Drake Bennett is a former American Prospect writing fellow and is currently a freelance writer in Cambridge, MA. His work has appeared in the Boston Globe, the New York Times, Business Week, and the Boston Review.
The press section at the U.S. Supreme Court is a long, narrow side gallery separated from the rest of the room by sequoia-sized columns, heavy swags of drawn curtain and elaborate grillwork. Most of the time journalists have their pick of seats, but when the gallery fills up, the view of the courtroom for all but the most fortuitously placed comprises a few rows of spectators, a portion of the far wall and ceiling, and, perhaps, the enrobed elbow of Justices Stephen Breyer or Ruth Bader Ginsburg. The gallery, in other words, ensures that most journalists neither see nor are seen. It's hard not to feel like some minor courtier craning for a glimpse of the king.
As any advocate for the poor will tell you, measuring the success of welfare reform depends on how one defines success. If it's simply a matter of cutting the welfare rolls, the Temporary Assistance to Needy Families (TANF) program has been the social policy equivalent of winning the space race. Between 1995 and 2001, the number of welfare recipients nationwide fell more than 50 percent after having grown steadily for decades. If success means anything broader, however, the record is somewhat less spectacular. Poverty is down and employment in single-parent families is up (no shock after an unprecedented economic boom), but not nearly in proportion to the drops in the rolls. And these indicators have all started heading in the opposite direction in the past two years.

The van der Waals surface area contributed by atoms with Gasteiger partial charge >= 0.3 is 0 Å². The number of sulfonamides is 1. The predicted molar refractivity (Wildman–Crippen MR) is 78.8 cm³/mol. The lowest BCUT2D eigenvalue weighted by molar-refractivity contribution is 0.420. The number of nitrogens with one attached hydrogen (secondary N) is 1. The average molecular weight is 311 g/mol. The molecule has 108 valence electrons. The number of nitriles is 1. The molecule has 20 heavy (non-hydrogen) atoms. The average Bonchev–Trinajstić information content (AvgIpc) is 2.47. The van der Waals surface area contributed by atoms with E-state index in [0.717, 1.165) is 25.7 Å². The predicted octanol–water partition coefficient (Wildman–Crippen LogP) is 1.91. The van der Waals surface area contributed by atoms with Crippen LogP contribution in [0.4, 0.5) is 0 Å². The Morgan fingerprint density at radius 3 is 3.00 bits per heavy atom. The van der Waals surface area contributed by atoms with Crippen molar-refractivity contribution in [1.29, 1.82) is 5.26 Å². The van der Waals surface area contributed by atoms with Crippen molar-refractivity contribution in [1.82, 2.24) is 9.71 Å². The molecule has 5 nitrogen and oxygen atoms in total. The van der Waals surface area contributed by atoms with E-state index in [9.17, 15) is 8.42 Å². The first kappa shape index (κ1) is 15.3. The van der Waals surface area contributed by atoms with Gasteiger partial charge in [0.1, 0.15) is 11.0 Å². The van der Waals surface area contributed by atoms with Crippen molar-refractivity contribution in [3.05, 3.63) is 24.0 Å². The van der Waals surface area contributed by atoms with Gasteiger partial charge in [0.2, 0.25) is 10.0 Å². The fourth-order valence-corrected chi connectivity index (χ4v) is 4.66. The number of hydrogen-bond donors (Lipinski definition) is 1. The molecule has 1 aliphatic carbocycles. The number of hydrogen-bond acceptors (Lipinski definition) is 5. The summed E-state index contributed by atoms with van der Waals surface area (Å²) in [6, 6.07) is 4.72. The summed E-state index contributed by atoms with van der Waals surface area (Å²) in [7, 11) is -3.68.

You'd think Microsoft would have had enough by now, but the software leviathan is back in court, and brazen ingrate that it is, it's taking on the Bush administration. At least, by proxy. In a rare fissure between George W. Bush and big business, Microsoft has banded together with 64 fellow Fortune 500 companies, from Alcoa to Xerox, to file an amicus brief supporting the University of Michigan in the two affirmative-action cases pending before the Supreme Court -- cases in which the Bush administration has filed an opposing brief. And card-carrying corporate types aren't the only unlikely defenders of racial and ethnic preferences.
Perhaps the most flattering thing former Sen. Jesse Helms (R-N.C.) ever said about the United Nations was buried in a supposedly conciliatory address to the organization three years ago: "Most Americans do not regard the United Nations as an end in and of itself -- they see it as just one part of America's diplomatic arsenal. To the extent that the UN is effective, the American people will support it. To the extent that it becomes ineffective -- or worse, a burden -- the American people will cast it aside."
Yesterday, in the ballroom of the National Press Club, Nancy Tate had her first smackdown. She was pleasantly surprised. Tate, who is the executive director of the League of Women Voters and has the unobtrusive demeanor of a court stenographer, shared a stage with World Wrestling Entertainment (WWE) CEO Linda McMahon, U.S. Rep. Bob Ney (R-Ohio), state Rep. Tony Sertich (D-Minn.), three WWE wrestlers and about 30 exhilarated high-school students. They were all there to unveil the second phase of "Smackdown Your Vote!" a get-out-the-vote program spearheaded by the WWE (formerly the World Wrestling Federation, or WWF, until a lawsuit from the World Wildlife Fund forced the name change).